Tea Party Patriots Weekly Legislative Update for 03/08/15
The House is in recess this week, and will not return to work until Monday, March 16.
The Senate will return to work tomorrow, with the first vote taking place at 5:30 PM.
HOUSE FLOOR ACTION:
On Tuesday morning, Speaker Boehner told the House GOP Conference that they had three options before them regarding the DHS funding bill. They could move another short-term CR to allow more time to put pressure on Senate Democrats, or they could decide not to move any legislation at all, which would result in a partial shutdown of the Department of Homeland Security – an option Boehner had already ruled out – or they could fold and bring to the floor the “clean” DHS funding bill that had already passed the Senate.
Though he did not announce it to his GOP colleagues at the time, he knew – as we did – that the fix was in … specifically, the Clause 4, Rule XXII gambit we discussed last week, which would allow any Member of the House to bring to the floor the “clean” DHS funding bill that had already passed the Senate.
Working off a tip from Jenny Beth, U.S. Rep. Steve King of IA had introduced on Monday a resolution to ensure that House Democrats could not bring that funding bill to the floor using the Rule XXII gambit, but House GOP Leadership made clear it was a non-starter. Once we saw that, we knew Boehner had decided to throw in the towel.
So Boehner announced to the House GOP Conference that later Tuesday, after Israeli Prime Minister Benjamin Netanyahu was done addressing a Joint Meeting of the Congress, Boehner would allow the “clean” DHS funding bill on the floor. But he wasn’t going to allow a Democrat to do it, so he arranged to have a close ally, U.S. Rep. Mike Simpson of ID and a member of the Appropriations Committee, do the honors.
In the end, the bill passed by a vote of 257-167, with 75 Republicans caving and 167 Republicans standing firm. The good news is that even on a vote the Leadership had determined was an important party-line vote, more than two-thirds of House Republicans chose not to vote the way their leaders wanted them to. But don’t think that all 167 “No” votes are hard-core conservatives – more than 100 of them are squishes, who voted with the Leadership at the end of the previous week to fund DHS and its illegal programs for another three weeks. They only voted right on this vote because they knew that enough of their GOP colleagues had already voted to capitulate that they could afford to cast the more politically popular “No” vote safe in the knowledge that the bill would pass without their vote.
On Wednesday, the House moved to take up H.R. 749, the Amtrak funding bill. Tom McClintock of CA offered an amendment to strike about $6 billion in funding out of a roughly $7.3 billion bill, but that amendment failed by a vote of 147-272. The House then passed the full funding package by a vote of 316-101, with all 101 votes against coming from Republicans.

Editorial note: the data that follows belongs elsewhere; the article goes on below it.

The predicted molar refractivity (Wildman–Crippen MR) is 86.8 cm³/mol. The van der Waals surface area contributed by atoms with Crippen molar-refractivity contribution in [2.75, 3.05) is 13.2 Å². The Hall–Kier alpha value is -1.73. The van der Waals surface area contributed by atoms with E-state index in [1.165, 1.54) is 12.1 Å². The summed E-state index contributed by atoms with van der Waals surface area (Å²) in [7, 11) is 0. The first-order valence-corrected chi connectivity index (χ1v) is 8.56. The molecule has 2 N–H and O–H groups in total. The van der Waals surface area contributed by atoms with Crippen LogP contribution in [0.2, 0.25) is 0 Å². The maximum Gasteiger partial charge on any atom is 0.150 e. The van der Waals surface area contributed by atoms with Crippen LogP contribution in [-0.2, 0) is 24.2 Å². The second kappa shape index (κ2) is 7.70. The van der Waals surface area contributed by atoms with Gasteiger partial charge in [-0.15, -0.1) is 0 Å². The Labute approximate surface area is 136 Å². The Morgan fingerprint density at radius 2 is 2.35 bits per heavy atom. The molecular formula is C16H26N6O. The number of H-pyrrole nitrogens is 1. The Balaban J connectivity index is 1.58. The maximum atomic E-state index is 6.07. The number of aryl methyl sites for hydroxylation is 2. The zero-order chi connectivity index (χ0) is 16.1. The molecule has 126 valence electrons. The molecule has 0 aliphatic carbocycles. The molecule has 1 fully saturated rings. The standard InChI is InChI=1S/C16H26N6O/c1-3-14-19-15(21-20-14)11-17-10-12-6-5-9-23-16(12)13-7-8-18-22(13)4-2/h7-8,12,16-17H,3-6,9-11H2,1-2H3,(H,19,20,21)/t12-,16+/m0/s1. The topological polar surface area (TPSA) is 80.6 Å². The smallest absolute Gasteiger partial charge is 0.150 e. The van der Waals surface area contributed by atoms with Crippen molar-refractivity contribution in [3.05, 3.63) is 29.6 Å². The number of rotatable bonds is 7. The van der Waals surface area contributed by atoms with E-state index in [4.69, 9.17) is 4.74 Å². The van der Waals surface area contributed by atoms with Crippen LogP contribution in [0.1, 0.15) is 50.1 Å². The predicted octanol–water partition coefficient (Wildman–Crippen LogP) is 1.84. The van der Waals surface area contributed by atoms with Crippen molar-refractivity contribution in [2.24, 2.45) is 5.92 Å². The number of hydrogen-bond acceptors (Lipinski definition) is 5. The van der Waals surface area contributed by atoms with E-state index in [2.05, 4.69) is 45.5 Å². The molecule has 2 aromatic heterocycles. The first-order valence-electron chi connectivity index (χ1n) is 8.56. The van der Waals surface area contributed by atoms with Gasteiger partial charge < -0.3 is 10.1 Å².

NEXT WEEK IN THE HOUSE:
The House is in recess this week.
SENATE FLOOR ACTION:
By a vote of 53-46, the Senate passed S.J. Res. 8, the Congressional Review Act Resolution of Disapproval to cancel the National Labor Relations Board’s “Ambush Election” rule. Action will now shift to the House, where a companion resolution, H.J. Res. 29, will likely soon see floor action.
Then, by a vote of 62-37, the Senate failed to override the President’s veto of S. 1, the Keystone XL Pipeline Jobs bill. Because the bill had originated in the Senate, it was the Senate’s job to take up a veto override first.
NEXT WEEK IN THE SENATE:
After moving several nominations Monday evening, the Senate on Tuesday will move to take up S. 625, Iran-related legislation. S. 625 is substantively identical to S. 615, the Corker-Menendez “Iran Nuclear Review Act,” a bipartisan bill requiring congressional review of any comprehensive nuclear agreement with Iran.
Leader McConnell is pushing S. 625 to the floor so Sens. Corker and Menendez (the Ranking Democrat on the Foreign Relations Committee) can mark up S. 615 and prepare it as a substitute amendment for S. 625.
The legislation, which would give Congress approval over any deal negotiated by the Obama Administration with Iran over Iran’s nuclear program, is necessitated by the fact that the Obama Administration chose not to negotiate a treaty it would submit to the U.S. Senate for ratification.
AUTHORIZATION FOR THE USE OF MILITARY FORCE:
The President’s proposed Authorization for the Use of Military Force (AUMF) is in serious trouble. Politico ran a story in the middle of the week documenting that not a single one of the Democrats on the Senate Foreign Relations Committee was willing to express support for the plan as written. Most of them, in fact, demanded amendments to restrict the President’s authority and more explicitly prohibit the deployment of ground troops.
Foreign Relations Chairman Corker has a problem on his side of the aisle, too – Republicans on the committee want a more robust U.S. role against ISIS.
Corker says he won’t mark up a bill until he sees the White House deliver some Democrat votes on the committee.
The next flashpoint on the proposal will come Wednesday, when the Foreign Relations Committee will hold a hearing on the issue. They’ll take testimony from Secretary of State John Kerry, Defense Secretary Ashton Carter, and Joint Chiefs of Staff Chairman Gen. Martin Dempsey on how the President would use such a war authorization.
That’s going to be an interesting hearing, because I imagine SOME Senator is going to ask the new Secretary of Defense about his testimony LAST week before a House subcommittee, in which he spoke out against the three-year timeline included in the President’s proposal, calling it “political,” and saying, “I wouldn’t assure anyone that this will be over in three years or that the campaign will be completed in three years.”
On Tuesday, U.S. Rep. Marsha Blackburn of TN and 19 other Republicans introduced H.R. 1212, the “Internet Freedom Act,” to black the FCC’s new rules on so-called “Net Neutrality.”
The bill would ensure that new rules, approved week before last, would have “no force or effect,” and would prevent the FCC from approving any new similar regulations unless Congress first authorized them.